Edit: 2017, not this year
> When pharmaceutical company Depomed Inc. of the U.S. said this month it is fielding federal and state inquiries over its marketing of opioid painkillers, a stock drop was likely to follow.
> But it was less expected, legal experts say, that shareholders would then sue the company for securities-law violations, alleging that Depomed made false and misleading statements over a more than two-year period leading up to the Aug. 7 announcement in its earnings statement.
A lawsuit about making false statements is entirely different than a lawsuit saying a company is insufficiently profit-seeking. Unless the article broke down how many of those record lawsuits were actually over low earnings (which I can't tell), I don't think this shows anything.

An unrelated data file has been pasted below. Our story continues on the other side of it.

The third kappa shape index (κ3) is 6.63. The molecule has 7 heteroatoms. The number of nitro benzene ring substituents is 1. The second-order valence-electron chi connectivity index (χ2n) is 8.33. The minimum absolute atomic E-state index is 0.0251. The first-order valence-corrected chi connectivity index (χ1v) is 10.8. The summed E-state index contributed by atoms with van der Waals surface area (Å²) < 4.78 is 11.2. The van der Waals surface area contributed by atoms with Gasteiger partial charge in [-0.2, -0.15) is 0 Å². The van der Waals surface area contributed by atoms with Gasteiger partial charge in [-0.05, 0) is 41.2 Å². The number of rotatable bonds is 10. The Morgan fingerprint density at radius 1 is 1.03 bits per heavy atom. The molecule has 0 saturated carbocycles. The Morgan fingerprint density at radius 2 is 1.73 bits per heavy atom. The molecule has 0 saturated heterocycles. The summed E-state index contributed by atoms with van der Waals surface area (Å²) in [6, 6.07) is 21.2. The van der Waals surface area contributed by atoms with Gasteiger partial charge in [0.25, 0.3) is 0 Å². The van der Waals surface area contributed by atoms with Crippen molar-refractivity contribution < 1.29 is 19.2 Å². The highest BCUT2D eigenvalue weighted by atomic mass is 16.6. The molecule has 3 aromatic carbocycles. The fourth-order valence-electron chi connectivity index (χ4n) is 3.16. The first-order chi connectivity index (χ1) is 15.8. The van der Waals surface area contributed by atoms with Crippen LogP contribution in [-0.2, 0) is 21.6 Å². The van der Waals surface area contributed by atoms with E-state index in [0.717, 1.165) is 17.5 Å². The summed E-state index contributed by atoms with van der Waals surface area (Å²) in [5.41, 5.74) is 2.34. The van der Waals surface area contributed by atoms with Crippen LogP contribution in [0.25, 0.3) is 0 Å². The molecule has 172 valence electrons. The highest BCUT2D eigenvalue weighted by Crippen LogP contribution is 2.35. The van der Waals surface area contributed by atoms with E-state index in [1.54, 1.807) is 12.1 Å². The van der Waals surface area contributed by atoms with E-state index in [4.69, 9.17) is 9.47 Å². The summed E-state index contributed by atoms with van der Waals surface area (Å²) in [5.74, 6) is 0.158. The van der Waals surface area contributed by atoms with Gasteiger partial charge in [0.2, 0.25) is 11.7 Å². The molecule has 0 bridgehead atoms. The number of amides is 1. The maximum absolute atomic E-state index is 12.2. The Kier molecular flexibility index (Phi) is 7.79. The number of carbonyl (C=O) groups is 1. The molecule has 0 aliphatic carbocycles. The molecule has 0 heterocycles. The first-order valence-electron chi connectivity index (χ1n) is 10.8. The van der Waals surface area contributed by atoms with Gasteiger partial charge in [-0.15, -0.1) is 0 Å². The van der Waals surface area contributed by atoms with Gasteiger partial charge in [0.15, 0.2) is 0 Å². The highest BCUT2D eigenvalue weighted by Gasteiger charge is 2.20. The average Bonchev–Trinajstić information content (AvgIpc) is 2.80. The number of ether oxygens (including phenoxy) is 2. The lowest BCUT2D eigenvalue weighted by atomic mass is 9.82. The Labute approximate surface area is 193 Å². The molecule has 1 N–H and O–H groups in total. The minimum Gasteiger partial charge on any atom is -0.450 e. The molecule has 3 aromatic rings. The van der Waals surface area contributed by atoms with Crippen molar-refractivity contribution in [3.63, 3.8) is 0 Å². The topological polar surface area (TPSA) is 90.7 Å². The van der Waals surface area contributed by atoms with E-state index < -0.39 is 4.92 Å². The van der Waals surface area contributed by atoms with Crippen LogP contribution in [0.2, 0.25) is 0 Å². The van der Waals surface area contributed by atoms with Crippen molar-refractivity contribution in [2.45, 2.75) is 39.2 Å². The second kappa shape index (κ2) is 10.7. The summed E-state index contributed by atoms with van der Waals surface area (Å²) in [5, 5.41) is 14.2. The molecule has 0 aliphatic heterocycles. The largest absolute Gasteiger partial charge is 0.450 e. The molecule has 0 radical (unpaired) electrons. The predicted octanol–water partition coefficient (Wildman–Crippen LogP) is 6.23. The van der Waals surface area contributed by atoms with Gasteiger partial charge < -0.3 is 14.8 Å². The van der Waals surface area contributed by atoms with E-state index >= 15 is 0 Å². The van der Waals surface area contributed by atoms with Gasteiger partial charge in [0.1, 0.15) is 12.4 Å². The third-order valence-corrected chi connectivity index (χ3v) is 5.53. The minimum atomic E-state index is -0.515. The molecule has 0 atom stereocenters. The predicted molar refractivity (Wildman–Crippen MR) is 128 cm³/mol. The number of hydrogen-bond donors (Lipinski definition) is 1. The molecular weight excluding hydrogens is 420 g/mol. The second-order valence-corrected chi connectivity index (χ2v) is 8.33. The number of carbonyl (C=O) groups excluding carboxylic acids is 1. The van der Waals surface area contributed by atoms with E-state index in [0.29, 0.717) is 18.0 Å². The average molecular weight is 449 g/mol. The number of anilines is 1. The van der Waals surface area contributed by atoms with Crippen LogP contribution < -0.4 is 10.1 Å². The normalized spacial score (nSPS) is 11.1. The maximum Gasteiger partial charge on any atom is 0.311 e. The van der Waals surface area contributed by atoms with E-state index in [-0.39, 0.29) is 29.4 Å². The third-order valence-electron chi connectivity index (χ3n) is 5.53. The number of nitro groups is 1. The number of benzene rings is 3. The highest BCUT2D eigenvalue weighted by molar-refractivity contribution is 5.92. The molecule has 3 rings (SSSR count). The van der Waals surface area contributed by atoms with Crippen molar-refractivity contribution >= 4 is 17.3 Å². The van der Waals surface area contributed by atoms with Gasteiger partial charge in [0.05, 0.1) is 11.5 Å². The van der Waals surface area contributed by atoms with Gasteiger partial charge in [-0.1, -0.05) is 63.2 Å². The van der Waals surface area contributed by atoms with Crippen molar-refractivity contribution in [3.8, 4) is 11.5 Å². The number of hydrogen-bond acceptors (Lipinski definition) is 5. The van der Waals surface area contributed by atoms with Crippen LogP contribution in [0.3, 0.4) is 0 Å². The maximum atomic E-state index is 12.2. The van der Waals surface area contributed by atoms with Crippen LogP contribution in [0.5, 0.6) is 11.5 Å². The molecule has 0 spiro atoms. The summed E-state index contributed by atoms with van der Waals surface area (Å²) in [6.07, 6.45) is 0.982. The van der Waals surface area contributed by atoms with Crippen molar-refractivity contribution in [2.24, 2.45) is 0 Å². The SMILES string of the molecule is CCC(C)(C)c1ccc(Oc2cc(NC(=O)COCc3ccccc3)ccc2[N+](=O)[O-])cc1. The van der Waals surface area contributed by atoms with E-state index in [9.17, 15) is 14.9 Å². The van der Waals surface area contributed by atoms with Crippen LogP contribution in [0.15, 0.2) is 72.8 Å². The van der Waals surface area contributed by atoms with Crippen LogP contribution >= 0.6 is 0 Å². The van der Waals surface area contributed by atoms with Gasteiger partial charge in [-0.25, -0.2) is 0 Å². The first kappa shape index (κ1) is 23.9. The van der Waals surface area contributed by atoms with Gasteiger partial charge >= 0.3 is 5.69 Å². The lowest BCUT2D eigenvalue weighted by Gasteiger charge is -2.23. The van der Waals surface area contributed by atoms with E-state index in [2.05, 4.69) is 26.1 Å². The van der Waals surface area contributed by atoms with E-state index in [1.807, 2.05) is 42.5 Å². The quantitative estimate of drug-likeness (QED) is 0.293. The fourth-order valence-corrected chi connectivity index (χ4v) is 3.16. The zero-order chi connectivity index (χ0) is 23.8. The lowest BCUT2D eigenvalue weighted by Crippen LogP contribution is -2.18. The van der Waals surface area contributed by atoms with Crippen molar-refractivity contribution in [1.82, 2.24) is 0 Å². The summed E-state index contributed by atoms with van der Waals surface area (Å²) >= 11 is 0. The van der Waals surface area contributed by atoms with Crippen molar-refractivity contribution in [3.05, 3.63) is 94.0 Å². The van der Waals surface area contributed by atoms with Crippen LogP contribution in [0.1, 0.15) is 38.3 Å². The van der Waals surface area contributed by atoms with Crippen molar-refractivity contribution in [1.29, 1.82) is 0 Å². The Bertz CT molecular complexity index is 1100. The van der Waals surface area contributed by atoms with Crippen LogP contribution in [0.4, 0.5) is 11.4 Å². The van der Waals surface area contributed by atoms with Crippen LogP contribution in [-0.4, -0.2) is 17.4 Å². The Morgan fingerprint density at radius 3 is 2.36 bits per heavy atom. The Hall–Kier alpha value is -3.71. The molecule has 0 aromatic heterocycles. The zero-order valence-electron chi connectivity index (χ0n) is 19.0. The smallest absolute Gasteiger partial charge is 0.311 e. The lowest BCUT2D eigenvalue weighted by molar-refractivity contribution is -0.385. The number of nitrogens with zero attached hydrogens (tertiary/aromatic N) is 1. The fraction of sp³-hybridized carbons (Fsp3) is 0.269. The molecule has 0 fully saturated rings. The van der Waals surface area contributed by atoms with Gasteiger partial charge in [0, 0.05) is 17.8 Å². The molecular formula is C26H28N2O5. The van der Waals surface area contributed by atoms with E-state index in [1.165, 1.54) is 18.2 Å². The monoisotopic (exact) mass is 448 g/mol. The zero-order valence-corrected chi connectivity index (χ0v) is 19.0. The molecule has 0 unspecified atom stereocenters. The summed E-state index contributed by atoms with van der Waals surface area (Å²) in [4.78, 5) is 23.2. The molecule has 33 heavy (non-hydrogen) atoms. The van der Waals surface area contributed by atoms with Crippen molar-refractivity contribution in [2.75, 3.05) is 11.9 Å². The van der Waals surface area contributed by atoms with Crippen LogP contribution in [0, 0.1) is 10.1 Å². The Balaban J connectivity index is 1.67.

I think I disagree with you a little even regarding false statements suits, though: Just as a thought experiment: let’s say you lose millions in company X stock because they pull out of a market you think they should have stayed in. I would think going through the company’s public statements and claiming that you were mislead about their commitment to said market would be a decent angle from which to attack them. But that’s just thinking out loud, and I am no lawyer.